Restore Oregon has just announced the 12 winners of the 2019 DeMuro Awards for Excellence in Preservation and Astoria's M&N Building is on the list! For more information about Restore Oregon, the DeMuro Awards and the Restoration Celebtation happening November 1st in Portland, please visit www.RestoreOregon.org.
Marcus and Michelle Liotta purchased the 8,000-square-foot M&N building on 9th and Commercial in downtown Astoria in 2016. Originally built in 1924, the building had remained vacant and derelict for 20 years under the ownership of Astoria’s infamous Flavel family. The enforcement of a derelict building ordinance, adopted in 2011 by the City of Astoria, finally forced the last remaining Flavel to release her Astoria holdings. Since their purchase of the property in 2016, Marcus and Michelle Liotta have diligently proceeded to shore-up, restore, and put back to use, this prominent downtown landmark. The building now houses five businesses in clean and colorful storefronts.
Time and neglect had not been kind to the building. Obvious cracks and settling, crumbling sidewalks and broken windows had been detracting from the beauty of the building for two full decades. Considered historically significant within the Astoria Downtown Historic District for both its association with the Flavel family (the building is named after Captain George Flavel’s wife and daughter) and because the brick veneer and terra cotta rosettes give it a higher-style than many of downtown’s finished concrete facades, the structure recently appeared to be on its last leg. In 2016, it was placed on Restore Oregon’s list of Most Endangered Places.
Thanks to the Liottas and their team, the M&N Building has been structurally stabilized. Along with the addition of more than 20 steel earth-anchors beneath the building, the once delaminating brick veneer and terra-cota has been restored, broken sidewalks and broken windows have been replaced, transoms have been uncovered, and freahly painted storefronts have been filled with new tenants. A sad corner of Astoria’s downtown has blossomed into a vibrant shop and restaurant space, while maintaining the original charm of the building and retaining some visual reminders of the building’s turbulent history.
In addition to being a quality example of thoughtful physical restoration and problem-solving engineering, witnessing the restoration of the M&N Building has been a cathartic experience for much of the local community. The building was the subject of over twenty articles in the Daily Astorian over the past decade, most being tied to uncertainty about the building’s future. The story of the Flavel family is one of wealth, prestige, mystery, misunderstanding and abundant local gossip. The restoration of the M&N building begins a new and distinctly positive chapter for our community. It also demonstrates that the City of Astoria’s enforcement of derelict building code can have a dramatic and positive impact on both economic development and community morale. Current tenants include; South Bay Wild fish market & restaurant, Terra Stones jewelry and gifts; Hill’s Wild Flour’s Bakery, Wild Roots Movement & Massage and the Liotta’s own Reclamation Marketplace.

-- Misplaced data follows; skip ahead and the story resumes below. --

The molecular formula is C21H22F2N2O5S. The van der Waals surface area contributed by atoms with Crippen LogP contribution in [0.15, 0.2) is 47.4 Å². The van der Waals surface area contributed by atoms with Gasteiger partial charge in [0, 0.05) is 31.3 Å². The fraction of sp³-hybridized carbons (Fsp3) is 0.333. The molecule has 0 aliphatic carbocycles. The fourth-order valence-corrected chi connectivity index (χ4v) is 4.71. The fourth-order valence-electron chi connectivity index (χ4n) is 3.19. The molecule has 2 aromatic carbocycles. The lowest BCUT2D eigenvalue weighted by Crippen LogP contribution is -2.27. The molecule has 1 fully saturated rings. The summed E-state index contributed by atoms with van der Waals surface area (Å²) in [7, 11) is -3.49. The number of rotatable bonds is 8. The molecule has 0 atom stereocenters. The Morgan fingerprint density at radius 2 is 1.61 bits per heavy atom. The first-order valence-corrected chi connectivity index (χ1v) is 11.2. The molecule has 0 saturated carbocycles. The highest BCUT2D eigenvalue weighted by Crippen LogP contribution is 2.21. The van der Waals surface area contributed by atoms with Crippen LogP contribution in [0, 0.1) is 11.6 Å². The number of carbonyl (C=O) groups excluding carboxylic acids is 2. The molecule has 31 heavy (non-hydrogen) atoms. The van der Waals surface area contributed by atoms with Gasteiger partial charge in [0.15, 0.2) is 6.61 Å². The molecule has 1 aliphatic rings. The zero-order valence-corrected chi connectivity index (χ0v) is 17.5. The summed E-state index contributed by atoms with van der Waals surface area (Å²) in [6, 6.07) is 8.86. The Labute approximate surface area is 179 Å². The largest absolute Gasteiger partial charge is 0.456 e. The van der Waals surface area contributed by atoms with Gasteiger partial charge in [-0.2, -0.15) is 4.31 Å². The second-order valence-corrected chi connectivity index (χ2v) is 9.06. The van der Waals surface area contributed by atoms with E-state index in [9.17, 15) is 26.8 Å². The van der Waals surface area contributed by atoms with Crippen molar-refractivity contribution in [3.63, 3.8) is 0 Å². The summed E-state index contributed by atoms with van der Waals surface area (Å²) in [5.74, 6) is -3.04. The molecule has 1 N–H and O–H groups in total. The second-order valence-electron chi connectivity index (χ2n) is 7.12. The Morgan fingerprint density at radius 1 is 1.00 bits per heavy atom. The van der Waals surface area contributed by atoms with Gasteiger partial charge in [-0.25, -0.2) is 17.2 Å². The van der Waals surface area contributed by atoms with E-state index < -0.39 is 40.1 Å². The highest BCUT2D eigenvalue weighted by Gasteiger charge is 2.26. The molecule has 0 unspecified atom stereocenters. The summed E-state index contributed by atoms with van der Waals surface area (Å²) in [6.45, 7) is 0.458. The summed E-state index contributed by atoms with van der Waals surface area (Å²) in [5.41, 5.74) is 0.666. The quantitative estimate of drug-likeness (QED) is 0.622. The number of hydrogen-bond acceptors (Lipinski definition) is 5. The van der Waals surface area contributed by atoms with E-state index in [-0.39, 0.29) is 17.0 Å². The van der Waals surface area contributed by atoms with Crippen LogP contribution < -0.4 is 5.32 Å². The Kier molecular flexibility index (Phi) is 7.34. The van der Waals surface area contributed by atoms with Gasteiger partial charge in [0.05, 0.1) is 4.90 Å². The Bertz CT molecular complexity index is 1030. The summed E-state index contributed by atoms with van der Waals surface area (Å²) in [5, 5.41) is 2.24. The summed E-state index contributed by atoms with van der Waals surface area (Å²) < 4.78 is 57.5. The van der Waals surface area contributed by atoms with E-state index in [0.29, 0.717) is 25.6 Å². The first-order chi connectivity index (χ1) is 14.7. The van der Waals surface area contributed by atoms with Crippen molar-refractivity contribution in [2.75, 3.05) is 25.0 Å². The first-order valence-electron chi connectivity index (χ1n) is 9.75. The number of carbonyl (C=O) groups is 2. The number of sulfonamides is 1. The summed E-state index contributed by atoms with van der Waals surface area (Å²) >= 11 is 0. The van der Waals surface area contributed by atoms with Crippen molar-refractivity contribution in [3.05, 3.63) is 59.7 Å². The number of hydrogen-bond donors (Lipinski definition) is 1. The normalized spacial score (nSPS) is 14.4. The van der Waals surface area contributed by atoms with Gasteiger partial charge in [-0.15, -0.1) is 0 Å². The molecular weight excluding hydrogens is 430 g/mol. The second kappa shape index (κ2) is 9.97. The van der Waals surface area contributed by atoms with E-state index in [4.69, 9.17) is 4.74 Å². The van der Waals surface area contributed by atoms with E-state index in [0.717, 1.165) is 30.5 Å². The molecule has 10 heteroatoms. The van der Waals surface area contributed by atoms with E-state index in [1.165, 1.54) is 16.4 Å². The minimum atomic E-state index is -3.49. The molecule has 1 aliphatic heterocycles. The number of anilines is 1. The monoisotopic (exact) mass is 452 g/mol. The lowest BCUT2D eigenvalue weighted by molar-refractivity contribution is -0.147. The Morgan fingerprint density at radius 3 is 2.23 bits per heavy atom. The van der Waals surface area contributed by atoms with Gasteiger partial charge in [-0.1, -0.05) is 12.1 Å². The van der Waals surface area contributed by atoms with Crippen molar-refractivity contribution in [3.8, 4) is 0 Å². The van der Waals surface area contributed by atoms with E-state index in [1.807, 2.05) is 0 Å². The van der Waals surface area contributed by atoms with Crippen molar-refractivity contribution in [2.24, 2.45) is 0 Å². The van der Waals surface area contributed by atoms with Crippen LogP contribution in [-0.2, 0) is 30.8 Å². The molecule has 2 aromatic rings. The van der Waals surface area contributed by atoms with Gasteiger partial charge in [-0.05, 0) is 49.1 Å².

UPDATE: The M&N Building was also awarded Best Historic Preservation Project at the 2019 Oregon Main Street Conference!
Members of Lower Columbia Preservation Society are invited to tour five historic churches in Pacific & Wahkiakum counties on Saturday, September 21, between 10am and 2pm. These churches include: St. Mary’s Catholic Church at McGowan, Evangelical Lutheran Church of Chinook, Chinook Methodist Church (formerly The Sanctuary), Naselle Lutheran Church, and Deep River Pioneer Lutheran Church.
Tour brochures will be available for pick-up at the LCPS office (389 12th Street, Astoria) Wednesday, Thursday and Friday between 1:30-5:30 PM. LCPS members will also receive a PDF version of the brochure via email. Additional printed copies will be available at each site beginning at 10 AM on the morning of the tour.
The church buildings will be open from 10 AM until 2 PM and we encourage you to to explore at your own pace and in your own chosen order. There will be a representative at each site to help guide your visit and to answer your questions.
This tour is open to current LCPS members, as well as their family and friends. There is no cost for this event but we do ask that you encourage others interested in this tour to become members of Lower Columbia Preservation Society.